Bunions are a common deformity. They are mostly seen in women and the condition often runs in the family. The big toe deviates toward the second toe and is often rotated. Sometimes the second toe crosses over. This causes a prominence on the inside of the foot at the base of the big toe, which is often painful.

Causes of bunions

Shoe wear, for example high heels with a very narrow toe box, can exacerbate the symptoms. There may be evidence of osteoarthritis within the joint, resulting in progressive stiffness, swelling and pain.

Non operative treatment for bunions

  • Topical pain creams e.g. NSAIDS
  • Pain medications e.g. NSAIDS such as Mobic or Panadol Osteo
  • Footwear modification
    • shoes or boots with a wide toe box and supportive, cushioned sole
    • a stiffer-soled shoe with rocker bottom modification may help if there is arthritis
    • Avoid shoes with straps which press directly on the bunion causing pain
    • Adhesive padded skin applications for comfort
    • Modification of leather shoe to create more space over the bunion
    • Bunion strap
  • Activity modification
    • improve fitness and strength via non axial loading exercises e.g. cycling, swimming.
    • avoid axial loading exercises e.g. running
  • Weight loss management

Symptoms may be exacerbated with activity and particularly if wearing high heeled shoes.

Surgery for bunions

If pain is becoming a problem and the deformity causes difficulty with supportive shoe wear, surgery may be considered.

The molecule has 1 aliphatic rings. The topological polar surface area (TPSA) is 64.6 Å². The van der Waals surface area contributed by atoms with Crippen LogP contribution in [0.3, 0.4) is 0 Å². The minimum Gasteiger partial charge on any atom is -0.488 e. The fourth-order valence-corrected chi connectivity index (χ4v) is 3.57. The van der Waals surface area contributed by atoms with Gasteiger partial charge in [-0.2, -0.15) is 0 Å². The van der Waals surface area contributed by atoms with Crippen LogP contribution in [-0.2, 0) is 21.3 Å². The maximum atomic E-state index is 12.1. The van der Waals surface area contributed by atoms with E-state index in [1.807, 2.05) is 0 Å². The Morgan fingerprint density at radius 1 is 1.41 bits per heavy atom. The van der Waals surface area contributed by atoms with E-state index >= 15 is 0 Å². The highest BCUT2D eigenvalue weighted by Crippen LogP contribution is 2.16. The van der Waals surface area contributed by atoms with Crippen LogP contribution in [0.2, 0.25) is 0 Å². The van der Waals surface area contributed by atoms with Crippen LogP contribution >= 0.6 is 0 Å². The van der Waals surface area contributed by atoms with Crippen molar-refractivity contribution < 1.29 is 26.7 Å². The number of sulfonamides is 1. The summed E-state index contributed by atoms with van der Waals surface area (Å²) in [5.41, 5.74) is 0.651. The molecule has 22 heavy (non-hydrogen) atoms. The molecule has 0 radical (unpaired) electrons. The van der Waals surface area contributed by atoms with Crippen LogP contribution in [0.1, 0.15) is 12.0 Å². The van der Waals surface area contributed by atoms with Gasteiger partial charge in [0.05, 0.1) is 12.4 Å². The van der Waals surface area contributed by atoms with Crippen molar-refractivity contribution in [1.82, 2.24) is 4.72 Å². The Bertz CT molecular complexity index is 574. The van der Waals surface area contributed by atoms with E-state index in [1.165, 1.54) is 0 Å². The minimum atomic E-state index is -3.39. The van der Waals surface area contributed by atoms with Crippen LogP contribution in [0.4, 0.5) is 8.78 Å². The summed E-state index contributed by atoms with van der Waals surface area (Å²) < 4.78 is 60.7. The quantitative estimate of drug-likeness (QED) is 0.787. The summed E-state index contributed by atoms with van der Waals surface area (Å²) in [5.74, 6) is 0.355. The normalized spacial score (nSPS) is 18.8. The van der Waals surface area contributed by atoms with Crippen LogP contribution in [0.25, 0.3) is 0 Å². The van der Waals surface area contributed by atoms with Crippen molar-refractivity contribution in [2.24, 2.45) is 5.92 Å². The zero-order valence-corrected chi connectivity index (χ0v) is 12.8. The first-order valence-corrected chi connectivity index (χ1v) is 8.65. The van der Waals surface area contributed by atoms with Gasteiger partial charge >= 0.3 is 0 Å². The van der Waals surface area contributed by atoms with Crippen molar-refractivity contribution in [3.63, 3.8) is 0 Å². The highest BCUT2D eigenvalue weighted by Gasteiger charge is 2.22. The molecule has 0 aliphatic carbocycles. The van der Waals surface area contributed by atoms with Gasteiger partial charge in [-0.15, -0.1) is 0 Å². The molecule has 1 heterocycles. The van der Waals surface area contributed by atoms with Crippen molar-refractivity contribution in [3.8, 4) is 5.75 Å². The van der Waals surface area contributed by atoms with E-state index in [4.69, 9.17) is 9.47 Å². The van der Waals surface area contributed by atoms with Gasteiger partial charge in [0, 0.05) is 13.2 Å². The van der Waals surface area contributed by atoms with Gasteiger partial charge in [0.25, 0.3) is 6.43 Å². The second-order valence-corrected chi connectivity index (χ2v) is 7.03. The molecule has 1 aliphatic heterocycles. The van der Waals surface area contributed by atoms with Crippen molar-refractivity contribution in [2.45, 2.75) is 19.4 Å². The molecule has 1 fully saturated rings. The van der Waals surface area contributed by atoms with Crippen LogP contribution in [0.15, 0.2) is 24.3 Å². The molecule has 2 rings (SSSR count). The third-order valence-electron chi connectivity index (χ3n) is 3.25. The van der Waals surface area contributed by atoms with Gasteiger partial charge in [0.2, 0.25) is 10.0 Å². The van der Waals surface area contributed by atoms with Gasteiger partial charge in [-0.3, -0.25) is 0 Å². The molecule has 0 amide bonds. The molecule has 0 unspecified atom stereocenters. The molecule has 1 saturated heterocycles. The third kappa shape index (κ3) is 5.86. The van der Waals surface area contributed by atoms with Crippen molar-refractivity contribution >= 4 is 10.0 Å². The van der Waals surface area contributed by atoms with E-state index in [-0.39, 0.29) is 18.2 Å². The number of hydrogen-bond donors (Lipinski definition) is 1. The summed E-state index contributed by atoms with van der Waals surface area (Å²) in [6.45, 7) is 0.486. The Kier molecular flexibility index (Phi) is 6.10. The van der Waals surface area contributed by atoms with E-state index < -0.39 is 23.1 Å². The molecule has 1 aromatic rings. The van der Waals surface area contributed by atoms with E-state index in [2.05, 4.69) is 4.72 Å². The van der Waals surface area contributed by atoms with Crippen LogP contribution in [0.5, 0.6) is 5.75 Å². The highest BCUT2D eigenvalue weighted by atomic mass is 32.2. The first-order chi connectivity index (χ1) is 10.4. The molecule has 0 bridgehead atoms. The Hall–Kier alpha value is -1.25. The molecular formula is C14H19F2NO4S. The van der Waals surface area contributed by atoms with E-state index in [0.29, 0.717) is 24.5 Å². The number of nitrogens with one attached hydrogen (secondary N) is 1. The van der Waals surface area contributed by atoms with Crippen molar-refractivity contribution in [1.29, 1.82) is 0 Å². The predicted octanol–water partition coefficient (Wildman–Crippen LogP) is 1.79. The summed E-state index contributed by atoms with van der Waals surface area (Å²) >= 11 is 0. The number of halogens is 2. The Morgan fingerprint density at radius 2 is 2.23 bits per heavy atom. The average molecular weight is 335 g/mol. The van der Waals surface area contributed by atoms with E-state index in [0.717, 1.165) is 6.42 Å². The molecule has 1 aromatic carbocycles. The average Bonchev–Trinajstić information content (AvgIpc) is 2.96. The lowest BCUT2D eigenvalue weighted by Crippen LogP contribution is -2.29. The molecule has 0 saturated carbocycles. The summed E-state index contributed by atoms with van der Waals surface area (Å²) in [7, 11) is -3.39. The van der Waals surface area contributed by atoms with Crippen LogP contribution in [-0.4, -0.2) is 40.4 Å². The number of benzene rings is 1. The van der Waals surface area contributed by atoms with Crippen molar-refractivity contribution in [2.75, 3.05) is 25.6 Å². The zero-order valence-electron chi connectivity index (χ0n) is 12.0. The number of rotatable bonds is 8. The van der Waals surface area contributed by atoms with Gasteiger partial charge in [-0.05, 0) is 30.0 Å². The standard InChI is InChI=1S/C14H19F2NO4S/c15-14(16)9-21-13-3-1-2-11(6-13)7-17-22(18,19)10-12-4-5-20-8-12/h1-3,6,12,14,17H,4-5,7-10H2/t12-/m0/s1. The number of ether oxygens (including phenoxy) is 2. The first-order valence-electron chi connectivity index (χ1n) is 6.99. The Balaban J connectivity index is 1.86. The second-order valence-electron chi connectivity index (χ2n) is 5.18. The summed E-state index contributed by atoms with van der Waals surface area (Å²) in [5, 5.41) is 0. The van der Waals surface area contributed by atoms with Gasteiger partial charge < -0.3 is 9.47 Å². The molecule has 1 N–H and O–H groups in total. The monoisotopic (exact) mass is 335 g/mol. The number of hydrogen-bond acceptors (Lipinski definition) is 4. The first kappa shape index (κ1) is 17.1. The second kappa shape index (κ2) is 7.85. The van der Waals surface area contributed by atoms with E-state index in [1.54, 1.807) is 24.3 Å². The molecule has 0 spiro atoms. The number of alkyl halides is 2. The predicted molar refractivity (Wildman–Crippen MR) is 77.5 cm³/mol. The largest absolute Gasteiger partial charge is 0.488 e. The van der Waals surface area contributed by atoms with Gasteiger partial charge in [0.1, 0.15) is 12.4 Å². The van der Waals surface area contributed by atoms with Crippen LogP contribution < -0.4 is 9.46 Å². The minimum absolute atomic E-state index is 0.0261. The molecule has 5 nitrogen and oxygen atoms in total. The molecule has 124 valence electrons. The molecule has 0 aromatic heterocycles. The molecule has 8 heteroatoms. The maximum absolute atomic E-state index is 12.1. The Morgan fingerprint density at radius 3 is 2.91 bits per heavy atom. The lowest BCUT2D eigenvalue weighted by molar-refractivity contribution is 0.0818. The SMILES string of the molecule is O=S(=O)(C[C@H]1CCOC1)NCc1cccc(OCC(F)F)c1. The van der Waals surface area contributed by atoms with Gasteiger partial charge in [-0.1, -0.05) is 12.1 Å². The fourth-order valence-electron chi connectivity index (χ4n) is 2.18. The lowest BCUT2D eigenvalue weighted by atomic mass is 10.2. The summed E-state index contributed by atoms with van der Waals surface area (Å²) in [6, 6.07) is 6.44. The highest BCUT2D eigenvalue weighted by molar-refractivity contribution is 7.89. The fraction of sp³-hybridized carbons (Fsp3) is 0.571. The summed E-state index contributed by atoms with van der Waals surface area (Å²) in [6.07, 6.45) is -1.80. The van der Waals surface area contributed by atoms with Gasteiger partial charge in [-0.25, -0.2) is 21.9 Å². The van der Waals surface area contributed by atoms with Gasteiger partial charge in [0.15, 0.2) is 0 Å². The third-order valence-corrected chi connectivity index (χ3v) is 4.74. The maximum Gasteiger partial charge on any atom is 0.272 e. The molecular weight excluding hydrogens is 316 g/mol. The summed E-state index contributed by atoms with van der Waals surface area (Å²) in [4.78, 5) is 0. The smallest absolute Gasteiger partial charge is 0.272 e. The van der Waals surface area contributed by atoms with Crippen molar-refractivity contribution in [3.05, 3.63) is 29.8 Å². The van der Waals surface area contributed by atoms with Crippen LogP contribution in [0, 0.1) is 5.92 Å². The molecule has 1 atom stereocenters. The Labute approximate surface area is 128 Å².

• Open bunion correction with bone realignment surgery
    This involves an incision over the medial or inside of the foot centred over the bony prominence. Bone cuts will allow realignment of the foot and this is stabilised with screws. The screws are not required to be removed.

  • Minimally-invasive techniques with small incisions to realign the bone
    There are several small keyhole incisions. The bone cuts are made with the use of an X-ray machine in the operating theatre. This allows the bone to be realigned and secured with screws. The screws are not required to be removed.

  • Fusion (joining two bones together) surgery
    Either at the base of the 1st metatarsal (Lapidus procedure) or of the 1st MTPJ (base of the big toe joint) requiring stabilisation of the bones with screws and plates. Again, hardware is not usually removed.

During the first 6 weeks after surgery, you are allowed to weight bear in a specific post operative shoe with special bandaging applied to the foot. A Lapidus procedure requires non-weight-bearing. The 6-12 week period will allow gentle exercises to the foot, and progression to a normal shoe. Swelling is expected to decrease over this period.

The foot shape may slightly adjust over the 12 month period after your surgery.

Risks of bunion surgery

All surgery has risks involved, however every effort is made to reduce these risks. Risks include but are not limited to:

  • Infection: superficial wounds or deep infections
  • Clots: DVT (deep venous thrombosis) or PE (pulmonary embolus)
  • Nerve damage: tingling, numbness or burning
  • Ongoing pain
  • Stiffness of the ankle joint
  • General or anaesthetic risks including to the heart and lung
  • Drug reactions/allergy
  • Scarring or tethering of the skin
  • Rerupture or recurrence of deformity
  • Calf weakness
  • Revision surgery

There are increased risks of surgery in diabetics, smokers, significant peripheral vascular disease, severe neuropathy, previous or current infection which may preclude a patient from surgery.

View FootForward for Diabetes (run by Diabetes Australia) for more information on foot care.  

For all appointments and enquiries, please phone 07 5645 6913 or email info@salusfootsurgeon.com.au

9 Kinloch Avenue
Benowa QLD 4217


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